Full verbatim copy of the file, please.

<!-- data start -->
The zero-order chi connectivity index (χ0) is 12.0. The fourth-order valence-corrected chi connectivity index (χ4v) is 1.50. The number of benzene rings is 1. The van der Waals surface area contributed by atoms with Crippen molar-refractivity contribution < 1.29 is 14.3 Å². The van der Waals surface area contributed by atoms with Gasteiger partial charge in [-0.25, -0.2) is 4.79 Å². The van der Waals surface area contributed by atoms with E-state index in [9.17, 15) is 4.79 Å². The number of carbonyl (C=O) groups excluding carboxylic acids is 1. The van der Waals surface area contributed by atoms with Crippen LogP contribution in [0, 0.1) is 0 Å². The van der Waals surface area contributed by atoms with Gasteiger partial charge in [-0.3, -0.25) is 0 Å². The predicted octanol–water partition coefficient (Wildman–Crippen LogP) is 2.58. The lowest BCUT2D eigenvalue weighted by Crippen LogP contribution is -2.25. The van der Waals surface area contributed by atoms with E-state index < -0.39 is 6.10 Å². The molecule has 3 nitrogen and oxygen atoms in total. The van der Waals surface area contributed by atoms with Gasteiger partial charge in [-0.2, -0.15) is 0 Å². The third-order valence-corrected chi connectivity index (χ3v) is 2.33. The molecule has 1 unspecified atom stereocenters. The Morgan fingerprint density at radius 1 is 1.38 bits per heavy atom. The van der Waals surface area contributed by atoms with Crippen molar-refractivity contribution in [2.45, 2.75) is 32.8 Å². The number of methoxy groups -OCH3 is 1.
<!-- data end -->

The zero-order chi connectivity index (χ0) is 12.0. The fourth-order valence-corrected chi connectivity index (χ4v) is 1.50. The number of benzene rings is 1. The van der Waals surface area contributed by atoms with Crippen molar-refractivity contribution < 1.29 is 14.3 Å². The van der Waals surface area contributed by atoms with Gasteiger partial charge in [-0.25, -0.2) is 4.79 Å². The van der Waals surface area contributed by atoms with E-state index in [9.17, 15) is 4.79 Å². The number of carbonyl (C=O) groups excluding carboxylic acids is 1. The van der Waals surface area contributed by atoms with Crippen LogP contribution in [0, 0.1) is 0 Å². The van der Waals surface area contributed by atoms with Gasteiger partial charge in [-0.3, -0.25) is 0 Å². The predicted octanol–water partition coefficient (Wildman–Crippen LogP) is 2.58. The lowest BCUT2D eigenvalue weighted by Crippen LogP contribution is -2.25. The van der Waals surface area contributed by atoms with E-state index < -0.39 is 6.10 Å². The molecule has 3 nitrogen and oxygen atoms in total. The van der Waals surface area contributed by atoms with Gasteiger partial charge in [-0.2, -0.15) is 0 Å². The third-order valence-corrected chi connectivity index (χ3v) is 2.33. The molecule has 1 unspecified atom stereocenters. The Morgan fingerprint density at radius 1 is 1.38 bits per heavy atom. The van der Waals surface area contributed by atoms with Crippen molar-refractivity contribution in [2.45, 2.75) is 32.8 Å². The number of methoxy groups -OCH3 is 1.